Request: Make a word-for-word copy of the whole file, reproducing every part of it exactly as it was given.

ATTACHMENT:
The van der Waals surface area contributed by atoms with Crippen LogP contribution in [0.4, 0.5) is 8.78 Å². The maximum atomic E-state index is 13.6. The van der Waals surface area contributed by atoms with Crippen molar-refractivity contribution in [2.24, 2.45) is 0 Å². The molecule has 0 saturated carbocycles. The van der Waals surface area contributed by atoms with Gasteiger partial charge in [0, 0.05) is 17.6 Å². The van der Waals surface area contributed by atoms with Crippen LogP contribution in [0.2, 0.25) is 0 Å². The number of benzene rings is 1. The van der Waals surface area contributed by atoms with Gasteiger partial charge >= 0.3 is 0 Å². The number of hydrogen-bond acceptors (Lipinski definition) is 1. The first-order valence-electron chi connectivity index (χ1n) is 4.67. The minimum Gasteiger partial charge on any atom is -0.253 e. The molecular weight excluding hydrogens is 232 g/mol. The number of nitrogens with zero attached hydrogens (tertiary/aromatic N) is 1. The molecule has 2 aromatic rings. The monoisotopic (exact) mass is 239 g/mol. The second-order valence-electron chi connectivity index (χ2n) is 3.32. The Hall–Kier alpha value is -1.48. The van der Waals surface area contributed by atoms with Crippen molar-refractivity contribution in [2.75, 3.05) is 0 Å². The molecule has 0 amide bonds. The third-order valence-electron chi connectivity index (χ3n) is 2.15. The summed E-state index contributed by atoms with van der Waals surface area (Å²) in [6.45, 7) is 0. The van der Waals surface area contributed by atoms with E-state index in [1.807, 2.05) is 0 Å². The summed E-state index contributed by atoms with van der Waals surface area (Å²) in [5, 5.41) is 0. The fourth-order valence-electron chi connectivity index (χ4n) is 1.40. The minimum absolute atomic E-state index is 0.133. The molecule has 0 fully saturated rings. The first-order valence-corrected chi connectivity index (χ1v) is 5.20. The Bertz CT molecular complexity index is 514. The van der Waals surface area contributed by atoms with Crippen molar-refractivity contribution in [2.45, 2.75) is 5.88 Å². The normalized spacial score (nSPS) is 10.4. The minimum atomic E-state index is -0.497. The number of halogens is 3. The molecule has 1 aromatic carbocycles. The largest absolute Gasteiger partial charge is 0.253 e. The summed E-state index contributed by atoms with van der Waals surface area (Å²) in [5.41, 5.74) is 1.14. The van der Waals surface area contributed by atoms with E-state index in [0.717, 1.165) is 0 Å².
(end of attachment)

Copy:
The van der Waals surface area contributed by atoms with Crippen LogP contribution in [0.4, 0.5) is 8.78 Å². The maximum atomic E-state index is 13.6. The van der Waals surface area contributed by atoms with Crippen molar-refractivity contribution in [2.24, 2.45) is 0 Å². The molecule has 0 saturated carbocycles. The van der Waals surface area contributed by atoms with Gasteiger partial charge in [0, 0.05) is 17.6 Å². The van der Waals surface area contributed by atoms with Crippen LogP contribution in [0.2, 0.25) is 0 Å². The number of benzene rings is 1. The van der Waals surface area contributed by atoms with Gasteiger partial charge >= 0.3 is 0 Å². The number of hydrogen-bond acceptors (Lipinski definition) is 1. The first-order valence-electron chi connectivity index (χ1n) is 4.67. The minimum Gasteiger partial charge on any atom is -0.253 e. The molecular weight excluding hydrogens is 232 g/mol. The number of nitrogens with zero attached hydrogens (tertiary/aromatic N) is 1. The molecule has 2 aromatic rings. The monoisotopic (exact) mass is 239 g/mol. The second-order valence-electron chi connectivity index (χ2n) is 3.32. The Hall–Kier alpha value is -1.48. The van der Waals surface area contributed by atoms with Crippen molar-refractivity contribution in [2.75, 3.05) is 0 Å². The molecule has 0 amide bonds. The third-order valence-electron chi connectivity index (χ3n) is 2.15. The summed E-state index contributed by atoms with van der Waals surface area (Å²) in [6.45, 7) is 0. The van der Waals surface area contributed by atoms with E-state index in [1.807, 2.05) is 0 Å². The summed E-state index contributed by atoms with van der Waals surface area (Å²) in [5, 5.41) is 0. The fourth-order valence-electron chi connectivity index (χ4n) is 1.40. The minimum absolute atomic E-state index is 0.133. The molecule has 0 fully saturated rings. The first-order valence-corrected chi connectivity index (χ1v) is 5.20. The Bertz CT molecular complexity index is 514. The van der Waals surface area contributed by atoms with Crippen molar-refractivity contribution in [2.45, 2.75) is 5.88 Å². The normalized spacial score (nSPS) is 10.4. The minimum atomic E-state index is -0.497. The number of halogens is 3. The molecule has 1 aromatic carbocycles. The largest absolute Gasteiger partial charge is 0.253 e. The summed E-state index contributed by atoms with van der Waals surface area (Å²) in [5.41, 5.74) is 1.14. The van der Waals surface area contributed by atoms with E-state index in [0.717, 1.165) is 0 Å².